In the past five years, Finnegan attorneys have been involved in nearly 20 percent of Section 337 cases. More than 100 of the firm’s attorneys have litigated at the ITC, and six of our partners previously worked at the ITC as either staff trial attorneys or advisors to the administrative law judges. During the past ten years, more than half of all ITC cases have involved electrical and IT-related technologies and semiconductors. Finnegan has nearly 100 lawyers and another 20 professionals who have at least one degree in electrical engineering, computer science, or some other form of specialized technology, and many of them have ITC experience. Finnegan also has practitioners with ITC experience in the chemical, pharmaceutical, and mechanical fields. Our attorneys have even tried ITC cases involving design patents and trademarks.
Of course, large-scale litigation often involves multiple proceedings. The patents at issue in ITC proceedings are often asserted in counterpart district court actions, where we call on our jury trial lawyers. The patents are also attacked in reexamination proceedings at the U.S. Patent and Trademark Office. Reexaminations, as well as other new forms of post-grant proceedings, are regularly handled by our attorneys, many of whom are former USPTO patent examiners. And many ITC patent-related decisions are appealed. Finnegan’s trial teams are backed by one of the country’s leading appellate practices. Our attorneys have briefed and argued more cases before the Federal Circuit than any other law firm.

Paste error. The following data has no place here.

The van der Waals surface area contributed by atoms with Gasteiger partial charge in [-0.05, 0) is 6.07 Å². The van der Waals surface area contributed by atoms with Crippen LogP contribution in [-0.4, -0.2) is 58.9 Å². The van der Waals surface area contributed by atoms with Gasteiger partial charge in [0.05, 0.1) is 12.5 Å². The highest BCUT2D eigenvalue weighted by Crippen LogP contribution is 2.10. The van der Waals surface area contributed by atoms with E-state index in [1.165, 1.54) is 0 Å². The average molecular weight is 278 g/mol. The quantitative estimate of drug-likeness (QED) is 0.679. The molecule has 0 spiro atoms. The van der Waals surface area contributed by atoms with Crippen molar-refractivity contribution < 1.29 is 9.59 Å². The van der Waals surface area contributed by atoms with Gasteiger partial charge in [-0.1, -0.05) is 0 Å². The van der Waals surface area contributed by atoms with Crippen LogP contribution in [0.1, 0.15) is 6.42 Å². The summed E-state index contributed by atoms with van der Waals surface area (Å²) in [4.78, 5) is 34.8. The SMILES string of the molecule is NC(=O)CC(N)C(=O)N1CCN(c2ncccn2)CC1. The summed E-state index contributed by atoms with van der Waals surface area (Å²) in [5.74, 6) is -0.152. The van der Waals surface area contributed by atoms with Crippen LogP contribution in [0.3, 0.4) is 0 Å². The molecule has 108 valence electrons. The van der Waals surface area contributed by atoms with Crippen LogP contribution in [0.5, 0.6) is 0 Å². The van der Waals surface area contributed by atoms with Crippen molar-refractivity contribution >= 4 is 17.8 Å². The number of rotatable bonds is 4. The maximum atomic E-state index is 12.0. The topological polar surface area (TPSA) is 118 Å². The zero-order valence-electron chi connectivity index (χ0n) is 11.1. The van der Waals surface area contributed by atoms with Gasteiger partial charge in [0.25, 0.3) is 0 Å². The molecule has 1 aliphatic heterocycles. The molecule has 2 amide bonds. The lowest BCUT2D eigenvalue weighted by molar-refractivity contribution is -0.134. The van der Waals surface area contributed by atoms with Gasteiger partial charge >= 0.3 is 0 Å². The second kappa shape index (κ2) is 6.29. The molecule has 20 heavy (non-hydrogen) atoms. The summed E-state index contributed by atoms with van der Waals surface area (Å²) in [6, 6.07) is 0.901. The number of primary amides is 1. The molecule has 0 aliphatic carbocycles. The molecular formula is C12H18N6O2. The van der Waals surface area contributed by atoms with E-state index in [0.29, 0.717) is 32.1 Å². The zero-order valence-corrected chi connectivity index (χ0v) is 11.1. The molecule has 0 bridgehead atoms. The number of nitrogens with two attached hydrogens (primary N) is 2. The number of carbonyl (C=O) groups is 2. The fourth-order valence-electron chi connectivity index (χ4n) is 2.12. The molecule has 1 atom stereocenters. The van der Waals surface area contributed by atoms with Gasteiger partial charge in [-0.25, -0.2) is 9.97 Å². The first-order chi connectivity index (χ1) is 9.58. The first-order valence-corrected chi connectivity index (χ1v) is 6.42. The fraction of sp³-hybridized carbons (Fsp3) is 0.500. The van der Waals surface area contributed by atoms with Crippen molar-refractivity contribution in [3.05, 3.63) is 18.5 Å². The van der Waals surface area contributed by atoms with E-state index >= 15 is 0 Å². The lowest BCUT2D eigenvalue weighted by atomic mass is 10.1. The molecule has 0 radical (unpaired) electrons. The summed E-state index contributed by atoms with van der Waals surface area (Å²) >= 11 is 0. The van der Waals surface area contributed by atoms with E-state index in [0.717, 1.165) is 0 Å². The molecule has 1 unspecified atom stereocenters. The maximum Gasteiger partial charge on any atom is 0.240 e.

ITC Section 337 cases involve the full range of formal discovery, motions, trial, and appeals, but with the added challenge of involving one or more international parties. Located in some of the world’s leading technology and business centers—Brussels, Shanghai, Taipei, and Tokyo—Finnegan’s international offices serve as valuable resources during multinational litigations, such as Section 337 investigations. We work with clients in real time, both around the clock and around the globe. We have dozens of professionals who are multilingual and have working knowledge of foreign cultures and business practices. Collectively, we have proficiency in more than 25 languages, with particular fluency in Chinese, Japanese, Korean, French, German, and Spanish. Our ITC practice draws on these resources every day: documents are reviewed in their native language, depositions take place around the world, and our attorneys prepare witnesses for testimony that will be translated at trial.